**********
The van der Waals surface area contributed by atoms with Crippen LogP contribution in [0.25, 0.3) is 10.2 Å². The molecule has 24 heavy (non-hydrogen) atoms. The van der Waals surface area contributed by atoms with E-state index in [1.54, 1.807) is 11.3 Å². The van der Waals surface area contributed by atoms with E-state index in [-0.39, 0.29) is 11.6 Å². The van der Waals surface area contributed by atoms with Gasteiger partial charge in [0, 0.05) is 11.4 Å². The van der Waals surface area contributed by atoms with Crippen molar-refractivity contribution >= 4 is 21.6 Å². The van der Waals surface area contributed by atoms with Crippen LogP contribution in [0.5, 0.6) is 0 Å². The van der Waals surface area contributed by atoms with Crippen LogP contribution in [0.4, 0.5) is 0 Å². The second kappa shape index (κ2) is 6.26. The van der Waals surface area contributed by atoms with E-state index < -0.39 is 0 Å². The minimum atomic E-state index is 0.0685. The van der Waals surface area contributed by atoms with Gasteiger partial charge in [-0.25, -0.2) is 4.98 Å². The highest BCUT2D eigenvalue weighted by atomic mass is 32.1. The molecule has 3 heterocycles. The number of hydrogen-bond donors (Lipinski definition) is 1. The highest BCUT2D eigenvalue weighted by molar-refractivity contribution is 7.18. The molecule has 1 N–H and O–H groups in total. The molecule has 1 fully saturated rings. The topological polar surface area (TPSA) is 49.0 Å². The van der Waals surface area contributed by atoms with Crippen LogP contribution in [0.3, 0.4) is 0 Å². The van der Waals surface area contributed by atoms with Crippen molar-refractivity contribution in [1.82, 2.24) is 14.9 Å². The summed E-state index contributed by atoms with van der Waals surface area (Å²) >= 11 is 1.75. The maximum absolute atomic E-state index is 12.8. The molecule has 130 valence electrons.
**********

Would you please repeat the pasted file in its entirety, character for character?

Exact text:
The van der Waals surface area contributed by atoms with Crippen LogP contribution in [0.25, 0.3) is 10.2 Å². The molecule has 24 heavy (non-hydrogen) atoms. The van der Waals surface area contributed by atoms with E-state index in [1.54, 1.807) is 11.3 Å². The van der Waals surface area contributed by atoms with E-state index in [-0.39, 0.29) is 11.6 Å². The van der Waals surface area contributed by atoms with Gasteiger partial charge in [0, 0.05) is 11.4 Å². The van der Waals surface area contributed by atoms with Crippen molar-refractivity contribution >= 4 is 21.6 Å². The van der Waals surface area contributed by atoms with Crippen LogP contribution in [0.5, 0.6) is 0 Å². The van der Waals surface area contributed by atoms with Crippen LogP contribution in [0.4, 0.5) is 0 Å². The second kappa shape index (κ2) is 6.26. The van der Waals surface area contributed by atoms with E-state index < -0.39 is 0 Å². The minimum atomic E-state index is 0.0685. The van der Waals surface area contributed by atoms with Gasteiger partial charge in [-0.25, -0.2) is 4.98 Å². The highest BCUT2D eigenvalue weighted by atomic mass is 32.1. The molecule has 3 heterocycles. The number of hydrogen-bond donors (Lipinski definition) is 1. The highest BCUT2D eigenvalue weighted by molar-refractivity contribution is 7.18. The molecule has 1 N–H and O–H groups in total. The molecule has 1 fully saturated rings. The topological polar surface area (TPSA) is 49.0 Å². The van der Waals surface area contributed by atoms with Crippen LogP contribution in [0.3, 0.4) is 0 Å². The van der Waals surface area contributed by atoms with Crippen molar-refractivity contribution in [1.82, 2.24) is 14.9 Å². The summed E-state index contributed by atoms with van der Waals surface area (Å²) >= 11 is 1.75. The maximum absolute atomic E-state index is 12.8. The molecule has 130 valence electrons.